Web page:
9: Inclass Activities
 Page ID
 5439
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\(\newcommand{\avec}{\mathbf a}\) \(\newcommand{\bvec}{\mathbf b}\) \(\newcommand{\cvec}{\mathbf c}\) \(\newcommand{\dvec}{\mathbf d}\) \(\newcommand{\dtil}{\widetilde{\mathbf d}}\) \(\newcommand{\evec}{\mathbf e}\) \(\newcommand{\fvec}{\mathbf f}\) \(\newcommand{\nvec}{\mathbf n}\) \(\newcommand{\pvec}{\mathbf p}\) \(\newcommand{\qvec}{\mathbf q}\) \(\newcommand{\svec}{\mathbf s}\) \(\newcommand{\tvec}{\mathbf t}\) \(\newcommand{\uvec}{\mathbf u}\) \(\newcommand{\vvec}{\mathbf v}\) \(\newcommand{\wvec}{\mathbf w}\) \(\newcommand{\xvec}{\mathbf x}\) \(\newcommand{\yvec}{\mathbf y}\) \(\newcommand{\zvec}{\mathbf z}\) \(\newcommand{\rvec}{\mathbf r}\) \(\newcommand{\mvec}{\mathbf m}\) \(\newcommand{\zerovec}{\mathbf 0}\) \(\newcommand{\onevec}{\mathbf 1}\) \(\newcommand{\real}{\mathbb R}\) \(\newcommand{\twovec}[2]{\left[\begin{array}{r}#1 \\ #2 \end{array}\right]}\) \(\newcommand{\ctwovec}[2]{\left[\begin{array}{c}#1 \\ #2 \end{array}\right]}\) \(\newcommand{\threevec}[3]{\left[\begin{array}{r}#1 \\ #2 \\ #3 \end{array}\right]}\) \(\newcommand{\cthreevec}[3]{\left[\begin{array}{c}#1 \\ #2 \\ #3 \end{array}\right]}\) \(\newcommand{\fourvec}[4]{\left[\begin{array}{r}#1 \\ #2 \\ #3 \\ #4 \end{array}\right]}\) \(\newcommand{\cfourvec}[4]{\left[\begin{array}{c}#1 \\ #2 \\ #3 \\ #4 \end{array}\right]}\) \(\newcommand{\fivevec}[5]{\left[\begin{array}{r}#1 \\ #2 \\ #3 \\ #4 \\ #5 \\ \end{array}\right]}\) \(\newcommand{\cfivevec}[5]{\left[\begin{array}{c}#1 \\ #2 \\ #3 \\ #4 \\ #5 \\ \end{array}\right]}\) \(\newcommand{\mattwo}[4]{\left[\begin{array}{rr}#1 \amp #2 \\ #3 \amp #4 \\ \end{array}\right]}\) \(\newcommand{\laspan}[1]{\text{Span}\{#1\}}\) \(\newcommand{\bcal}{\cal B}\) \(\newcommand{\ccal}{\cal C}\) \(\newcommand{\scal}{\cal S}\) \(\newcommand{\wcal}{\cal W}\) \(\newcommand{\ecal}{\cal E}\) \(\newcommand{\coords}[2]{\left\{#1\right\}_{#2}}\) \(\newcommand{\gray}[1]{\color{gray}{#1}}\) \(\newcommand{\lgray}[1]{\color{lightgray}{#1}}\) \(\newcommand{\rank}{\operatorname{rank}}\) \(\newcommand{\row}{\text{Row}}\) \(\newcommand{\col}{\text{Col}}\) \(\renewcommand{\row}{\text{Row}}\) \(\newcommand{\nul}{\text{Nul}}\) \(\newcommand{\var}{\text{Var}}\) \(\newcommand{\corr}{\text{corr}}\) \(\newcommand{\len}[1]{\left#1\right}\) \(\newcommand{\bbar}{\overline{\bvec}}\) \(\newcommand{\bhat}{\widehat{\bvec}}\) \(\newcommand{\bperp}{\bvec^\perp}\) \(\newcommand{\xhat}{\widehat{\xvec}}\) \(\newcommand{\vhat}{\widehat{\vvec}}\) \(\newcommand{\uhat}{\widehat{\uvec}}\) \(\newcommand{\what}{\widehat{\wvec}}\) \(\newcommand{\Sighat}{\widehat{\Sigma}}\) \(\newcommand{\lt}{<}\) \(\newcommand{\gt}{>}\) \(\newcommand{\amp}{&}\) \(\definecolor{fillinmathshade}{gray}{0.9}\)Chapter 1 Data and Statistics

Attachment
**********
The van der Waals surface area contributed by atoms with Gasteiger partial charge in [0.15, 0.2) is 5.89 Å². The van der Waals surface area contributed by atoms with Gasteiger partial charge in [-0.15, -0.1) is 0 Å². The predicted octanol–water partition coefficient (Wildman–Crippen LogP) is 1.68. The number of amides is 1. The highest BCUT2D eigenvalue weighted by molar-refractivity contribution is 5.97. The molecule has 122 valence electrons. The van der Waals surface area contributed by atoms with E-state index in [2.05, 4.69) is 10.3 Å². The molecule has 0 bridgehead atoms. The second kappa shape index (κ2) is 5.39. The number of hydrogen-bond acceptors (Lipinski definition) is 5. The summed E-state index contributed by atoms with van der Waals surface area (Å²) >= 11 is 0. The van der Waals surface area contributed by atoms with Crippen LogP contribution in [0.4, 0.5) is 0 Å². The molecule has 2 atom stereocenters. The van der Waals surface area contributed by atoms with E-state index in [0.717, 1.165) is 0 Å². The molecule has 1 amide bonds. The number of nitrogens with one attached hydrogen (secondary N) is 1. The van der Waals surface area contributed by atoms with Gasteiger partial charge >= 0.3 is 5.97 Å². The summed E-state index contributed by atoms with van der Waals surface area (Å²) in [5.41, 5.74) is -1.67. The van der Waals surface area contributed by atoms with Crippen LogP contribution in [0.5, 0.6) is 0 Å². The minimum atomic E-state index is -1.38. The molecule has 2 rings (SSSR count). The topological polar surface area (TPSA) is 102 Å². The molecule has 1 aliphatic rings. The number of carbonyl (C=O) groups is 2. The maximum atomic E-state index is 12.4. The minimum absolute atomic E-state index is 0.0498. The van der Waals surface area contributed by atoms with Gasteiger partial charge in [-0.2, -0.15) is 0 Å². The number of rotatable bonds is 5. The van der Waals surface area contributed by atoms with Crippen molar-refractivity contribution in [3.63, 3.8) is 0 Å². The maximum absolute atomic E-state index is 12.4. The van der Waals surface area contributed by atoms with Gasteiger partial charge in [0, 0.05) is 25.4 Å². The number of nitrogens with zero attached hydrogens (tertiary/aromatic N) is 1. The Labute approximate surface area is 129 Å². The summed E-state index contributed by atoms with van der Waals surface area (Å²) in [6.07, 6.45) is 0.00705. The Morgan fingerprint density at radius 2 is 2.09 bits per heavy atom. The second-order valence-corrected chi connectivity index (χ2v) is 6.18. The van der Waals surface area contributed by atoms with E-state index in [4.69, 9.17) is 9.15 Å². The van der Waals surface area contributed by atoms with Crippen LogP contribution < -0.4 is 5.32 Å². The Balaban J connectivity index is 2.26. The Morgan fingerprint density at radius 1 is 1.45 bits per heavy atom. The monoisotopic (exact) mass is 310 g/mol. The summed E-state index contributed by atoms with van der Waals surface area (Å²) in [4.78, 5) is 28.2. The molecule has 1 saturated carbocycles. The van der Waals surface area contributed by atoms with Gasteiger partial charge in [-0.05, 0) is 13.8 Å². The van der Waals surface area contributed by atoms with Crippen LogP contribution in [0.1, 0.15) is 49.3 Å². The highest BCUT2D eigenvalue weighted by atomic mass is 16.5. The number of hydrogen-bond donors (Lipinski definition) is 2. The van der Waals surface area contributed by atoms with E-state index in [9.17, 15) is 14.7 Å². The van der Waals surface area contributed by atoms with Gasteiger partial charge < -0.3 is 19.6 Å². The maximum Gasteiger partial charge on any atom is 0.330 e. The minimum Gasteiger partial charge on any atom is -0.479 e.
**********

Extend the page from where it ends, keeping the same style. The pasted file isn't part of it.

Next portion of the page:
A survey question asked whether you were looking forward to the time when most of the cars on the road were selfdriving (autonomous) cars, and the choice of answers was yes or no.
a. Is the data from the responses to this question categorical or quantitative?
b. Is the appropriate statistic \(\hat{p}\) or \(\bar{x}\)?